Wall Street was initially pleased with Qualcomm's (QCOM) latest earnings report, which featured solid December quarter sales and earnings beats and (though it took coronavirus concerns into account) solid March quarter guidance.
However, shares moved lower during Qualcomm's earnings call, and are down fractionally in Thursday trading on an up day for the Nasdaq. A few things shared by CFO Akash Palkhiwala on the call appear to be at play:
- Palkhiwala said that there's "significant uncertainty around the impact from the coronavirus on handset demand and supply chain." The comments come amid a growing number of reports indicating that the coronavirus outbreak is impacting both Chinese demand and production for smartphones and other goods.
- Palkhiwala forecast that Qualcomm's chip unit (QCT) would have a pre-tax profit margin of 15% to 17% in the March quarter. While that's up from a December quarter margin of 13%, some analysts wanted stronger guidance, given that QCT's sales are expected to be up 8% to 24% sequentially.
- Though this outlook -- like so much of the guidance shared lately by big-cap tech companies -- might be conservative, Palkhiwala said that Qualcomm expects its fiscal third quarter (June quarter) "to be in line with our second fiscal quarter," which suggests revenue could be below a pre-earnings consensus of $5.61 billion. He cited normal seasonality, along with (in what's likely a reference to a relatively early launch for Samsung's Galaxy S20 phones) "a little bit of an acceleration in 5G deployment."
In addition, while Qualcomm issued strong QCT revenue guidance for the March quarter, it still forecast that its MSM (processor and modem) shipments would be down by 10 million to 30 million annually, to a range of 125 million to 145 million. That could be a sign of mid-range share loss to Taiwan's MediaTek, which has pushed aggressively to land design wins for 5G system-on-chips (SoCs) within mid-range Chinese 5G phones.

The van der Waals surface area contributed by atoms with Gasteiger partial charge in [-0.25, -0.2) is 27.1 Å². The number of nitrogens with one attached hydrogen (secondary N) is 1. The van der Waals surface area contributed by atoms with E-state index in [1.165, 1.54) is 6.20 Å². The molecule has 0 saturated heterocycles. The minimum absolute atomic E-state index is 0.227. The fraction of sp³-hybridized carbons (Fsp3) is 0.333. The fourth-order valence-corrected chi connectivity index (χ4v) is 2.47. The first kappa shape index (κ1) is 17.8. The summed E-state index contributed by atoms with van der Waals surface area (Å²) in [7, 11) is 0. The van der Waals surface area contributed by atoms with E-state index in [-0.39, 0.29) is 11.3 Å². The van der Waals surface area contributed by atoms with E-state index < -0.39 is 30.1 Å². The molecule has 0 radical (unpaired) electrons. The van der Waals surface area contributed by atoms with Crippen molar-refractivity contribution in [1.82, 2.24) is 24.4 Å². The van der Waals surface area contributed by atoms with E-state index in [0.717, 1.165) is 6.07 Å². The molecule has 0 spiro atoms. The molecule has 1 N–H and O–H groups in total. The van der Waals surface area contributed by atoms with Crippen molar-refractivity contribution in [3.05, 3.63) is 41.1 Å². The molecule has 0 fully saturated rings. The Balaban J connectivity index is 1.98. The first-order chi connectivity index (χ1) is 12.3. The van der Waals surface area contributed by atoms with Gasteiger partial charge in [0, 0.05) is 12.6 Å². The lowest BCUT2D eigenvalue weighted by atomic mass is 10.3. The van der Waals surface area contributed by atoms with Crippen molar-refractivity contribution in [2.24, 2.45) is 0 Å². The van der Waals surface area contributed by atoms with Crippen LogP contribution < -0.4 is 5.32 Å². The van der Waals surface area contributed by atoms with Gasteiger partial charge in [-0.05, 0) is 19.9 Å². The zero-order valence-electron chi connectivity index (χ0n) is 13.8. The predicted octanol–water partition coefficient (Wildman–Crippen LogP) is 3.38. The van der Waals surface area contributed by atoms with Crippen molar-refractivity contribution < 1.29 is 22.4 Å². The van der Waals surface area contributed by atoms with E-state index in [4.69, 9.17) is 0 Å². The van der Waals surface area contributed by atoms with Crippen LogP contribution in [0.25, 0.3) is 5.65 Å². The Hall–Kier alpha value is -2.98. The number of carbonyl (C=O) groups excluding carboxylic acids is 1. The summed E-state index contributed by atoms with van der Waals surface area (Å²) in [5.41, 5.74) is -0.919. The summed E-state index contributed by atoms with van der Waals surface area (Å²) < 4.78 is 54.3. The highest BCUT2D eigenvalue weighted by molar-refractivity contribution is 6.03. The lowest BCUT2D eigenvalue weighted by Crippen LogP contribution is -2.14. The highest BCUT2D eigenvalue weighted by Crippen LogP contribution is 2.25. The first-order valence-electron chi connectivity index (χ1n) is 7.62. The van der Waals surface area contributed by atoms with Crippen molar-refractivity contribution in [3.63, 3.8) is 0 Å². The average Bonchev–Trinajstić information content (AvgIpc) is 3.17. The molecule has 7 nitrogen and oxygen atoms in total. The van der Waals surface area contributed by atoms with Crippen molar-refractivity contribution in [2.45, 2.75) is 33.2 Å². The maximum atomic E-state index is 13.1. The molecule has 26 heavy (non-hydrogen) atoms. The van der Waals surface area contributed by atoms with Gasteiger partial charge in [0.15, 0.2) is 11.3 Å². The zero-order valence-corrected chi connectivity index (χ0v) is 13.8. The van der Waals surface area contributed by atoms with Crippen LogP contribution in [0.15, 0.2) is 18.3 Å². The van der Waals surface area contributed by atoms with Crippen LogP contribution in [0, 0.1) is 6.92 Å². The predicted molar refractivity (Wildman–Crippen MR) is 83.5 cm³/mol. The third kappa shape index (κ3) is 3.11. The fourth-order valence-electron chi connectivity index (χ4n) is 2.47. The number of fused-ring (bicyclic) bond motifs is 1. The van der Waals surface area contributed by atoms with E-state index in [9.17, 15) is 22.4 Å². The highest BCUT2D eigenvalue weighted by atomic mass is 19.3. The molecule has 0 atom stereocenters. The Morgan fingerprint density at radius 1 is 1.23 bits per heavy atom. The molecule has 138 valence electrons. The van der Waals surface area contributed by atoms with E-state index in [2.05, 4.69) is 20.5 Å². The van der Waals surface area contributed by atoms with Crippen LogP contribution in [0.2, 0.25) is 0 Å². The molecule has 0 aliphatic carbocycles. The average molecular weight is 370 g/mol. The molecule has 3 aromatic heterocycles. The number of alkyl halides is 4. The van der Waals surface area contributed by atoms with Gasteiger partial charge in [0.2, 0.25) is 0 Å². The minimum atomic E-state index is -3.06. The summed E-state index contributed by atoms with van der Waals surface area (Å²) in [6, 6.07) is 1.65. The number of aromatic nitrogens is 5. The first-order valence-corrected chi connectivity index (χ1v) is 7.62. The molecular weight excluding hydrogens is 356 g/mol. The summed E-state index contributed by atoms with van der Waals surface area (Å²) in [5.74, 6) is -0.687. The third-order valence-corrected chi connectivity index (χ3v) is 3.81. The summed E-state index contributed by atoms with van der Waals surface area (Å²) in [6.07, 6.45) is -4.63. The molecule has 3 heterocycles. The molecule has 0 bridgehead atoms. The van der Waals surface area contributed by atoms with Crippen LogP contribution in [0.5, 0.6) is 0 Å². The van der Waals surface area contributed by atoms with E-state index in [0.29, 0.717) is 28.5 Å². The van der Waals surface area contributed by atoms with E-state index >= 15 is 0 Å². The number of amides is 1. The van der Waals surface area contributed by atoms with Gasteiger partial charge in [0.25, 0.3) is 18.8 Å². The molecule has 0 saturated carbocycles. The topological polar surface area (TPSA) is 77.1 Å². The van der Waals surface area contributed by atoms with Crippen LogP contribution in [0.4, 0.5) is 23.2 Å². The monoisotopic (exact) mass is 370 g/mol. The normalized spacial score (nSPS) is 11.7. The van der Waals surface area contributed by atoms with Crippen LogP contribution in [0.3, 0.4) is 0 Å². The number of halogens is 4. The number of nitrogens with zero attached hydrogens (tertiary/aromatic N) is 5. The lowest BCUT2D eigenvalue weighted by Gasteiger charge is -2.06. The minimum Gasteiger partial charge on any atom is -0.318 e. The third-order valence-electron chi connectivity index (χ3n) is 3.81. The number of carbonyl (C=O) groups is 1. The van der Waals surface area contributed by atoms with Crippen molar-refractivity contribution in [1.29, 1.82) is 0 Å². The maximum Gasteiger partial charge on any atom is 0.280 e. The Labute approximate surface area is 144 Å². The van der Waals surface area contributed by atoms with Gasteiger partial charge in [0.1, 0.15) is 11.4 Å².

But while Qualcomm's MSM shipments are still under pressure, its average selling price (ASP) is trending higher. Rising 5G modem sales are helping -- Qualcomm's second-gen 5G modem, the Snapdragon X55, recently began shipping -- and so is the rollout of Qualcomm's Snapdragon 865 flagship processor.
Both the X55 and 865 are poised to go into some Galaxy S20 models, as well as many other high-end Android phones launching this year. And the X55 is also likely to be used by Apple's (AAPL) fall 2020 iPhone lineup. Overall, Qualcomm forecasts 175 million to 225 million 5G phones will ship this year, compared with total 3G/4G/5G device shipments of 1.75 billion to 1.85 billion.
Qualcomm also forecast that its RF front-end chip (RFFE) sales, which are benefiting from high attach rates on phones featuring Qualcomm 5G modems, will rise more than 50% both sequentially and annually this quarter. Here, Qualcomm has a particularly strong position in the market for RFFE solutions for millimeter-wave (mmWave) 5G spectrum bands. While China and Europe aren't currently deploying mmWave, which can deliver a lot of bandwidth over a short range, a slew of U.S., Korean and Japanese carriers are.
In a nutshell, Qualcomm is making good on a lot of its past promises about the positive impact 5G phone launches would have on its chip business in general, and on its RF business in particular. And though Qualcomm's 2020 5G phone outlook doesn't assume any 5G-related boost to smartphone upgrade rates, the company's highly profitable licensing unit (QTL) will get a lift if 5G boosts phone upgrade rates and/or ASPs.
However, China is proving to be a wild card for the company in a few different ways right now. These range from coronavirus uncertainty, to MediaTek's Chinese 5G momentum (aided by China's current lack of mmWave deployments), to the fact that Qualcomm currently isn't collecting royalties from Huawei (the world's third-biggest smartphone OEM) thanks to a licensing dispute.
Also, Qualcomm disclosed on Wednesday that it's still working to sign long-term 5G licensing deals with two unnamed Chinese OEMs. While those talks go on, existing licensing deals with the OEMs were extended to the end of March.
Markets dislike uncertainty, and when it comes to China, there's a lot of it for Qualcomm right now. But if some of these clouds begin to lift -- for example, if the coronavirus outbreak subsides and/or a Huawei licensing deal is reached -- then Qualcomm's stock, which trades for less than 15 times its expected fiscal 2021 EPS, will get a lift.